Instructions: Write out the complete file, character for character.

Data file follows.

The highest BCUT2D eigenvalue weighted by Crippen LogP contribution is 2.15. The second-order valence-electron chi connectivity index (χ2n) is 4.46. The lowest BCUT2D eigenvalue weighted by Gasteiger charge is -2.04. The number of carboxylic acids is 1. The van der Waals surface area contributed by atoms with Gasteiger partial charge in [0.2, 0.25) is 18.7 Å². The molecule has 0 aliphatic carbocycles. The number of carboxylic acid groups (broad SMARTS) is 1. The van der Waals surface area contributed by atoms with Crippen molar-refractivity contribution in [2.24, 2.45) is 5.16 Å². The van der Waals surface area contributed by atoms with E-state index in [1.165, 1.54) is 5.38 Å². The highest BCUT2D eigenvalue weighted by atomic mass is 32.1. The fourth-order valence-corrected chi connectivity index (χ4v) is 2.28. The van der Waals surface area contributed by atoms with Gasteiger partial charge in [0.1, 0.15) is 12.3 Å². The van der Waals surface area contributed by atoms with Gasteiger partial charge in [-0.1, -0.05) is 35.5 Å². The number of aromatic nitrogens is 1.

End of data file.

The highest BCUT2D eigenvalue weighted by Crippen LogP contribution is 2.15. The second-order valence-electron chi connectivity index (χ2n) is 4.46. The lowest BCUT2D eigenvalue weighted by Gasteiger charge is -2.04. The number of carboxylic acids is 1. The van der Waals surface area contributed by atoms with Gasteiger partial charge in [0.2, 0.25) is 18.7 Å². The molecule has 0 aliphatic carbocycles. The number of carboxylic acid groups (broad SMARTS) is 1. The van der Waals surface area contributed by atoms with Crippen molar-refractivity contribution in [2.24, 2.45) is 5.16 Å². The van der Waals surface area contributed by atoms with E-state index in [1.165, 1.54) is 5.38 Å². The highest BCUT2D eigenvalue weighted by atomic mass is 32.1. The fourth-order valence-corrected chi connectivity index (χ4v) is 2.28. The van der Waals surface area contributed by atoms with Gasteiger partial charge in [0.1, 0.15) is 12.3 Å². The van der Waals surface area contributed by atoms with Gasteiger partial charge in [-0.1, -0.05) is 35.5 Å². The number of aromatic nitrogens is 1.